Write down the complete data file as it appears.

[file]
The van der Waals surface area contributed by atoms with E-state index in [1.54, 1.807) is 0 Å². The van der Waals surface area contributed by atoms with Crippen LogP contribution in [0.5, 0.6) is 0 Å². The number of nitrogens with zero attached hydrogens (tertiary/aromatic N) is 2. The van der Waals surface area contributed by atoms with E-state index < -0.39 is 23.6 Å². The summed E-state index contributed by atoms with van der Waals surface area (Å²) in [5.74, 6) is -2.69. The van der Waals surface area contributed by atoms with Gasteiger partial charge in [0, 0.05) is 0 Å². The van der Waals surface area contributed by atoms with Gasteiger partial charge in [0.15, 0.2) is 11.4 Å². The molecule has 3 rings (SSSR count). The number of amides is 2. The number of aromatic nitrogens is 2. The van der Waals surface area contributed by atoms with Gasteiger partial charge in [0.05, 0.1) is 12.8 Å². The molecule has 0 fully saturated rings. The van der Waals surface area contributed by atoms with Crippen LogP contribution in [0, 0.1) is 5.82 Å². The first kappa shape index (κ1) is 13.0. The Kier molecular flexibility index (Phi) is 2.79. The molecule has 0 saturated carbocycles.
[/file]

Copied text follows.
The van der Waals surface area contributed by atoms with E-state index in [1.54, 1.807) is 0 Å². The van der Waals surface area contributed by atoms with Crippen LogP contribution in [0.5, 0.6) is 0 Å². The number of nitrogens with zero attached hydrogens (tertiary/aromatic N) is 2. The van der Waals surface area contributed by atoms with E-state index < -0.39 is 23.6 Å². The summed E-state index contributed by atoms with van der Waals surface area (Å²) in [5.74, 6) is -2.69. The van der Waals surface area contributed by atoms with Gasteiger partial charge in [0, 0.05) is 0 Å². The van der Waals surface area contributed by atoms with Gasteiger partial charge in [0.15, 0.2) is 11.4 Å². The molecule has 3 rings (SSSR count). The number of amides is 2. The number of aromatic nitrogens is 2. The van der Waals surface area contributed by atoms with Gasteiger partial charge in [0.05, 0.1) is 12.8 Å². The molecule has 0 fully saturated rings. The van der Waals surface area contributed by atoms with Crippen LogP contribution in [0, 0.1) is 5.82 Å². The first kappa shape index (κ1) is 13.0. The Kier molecular flexibility index (Phi) is 2.79. The molecule has 0 saturated carbocycles.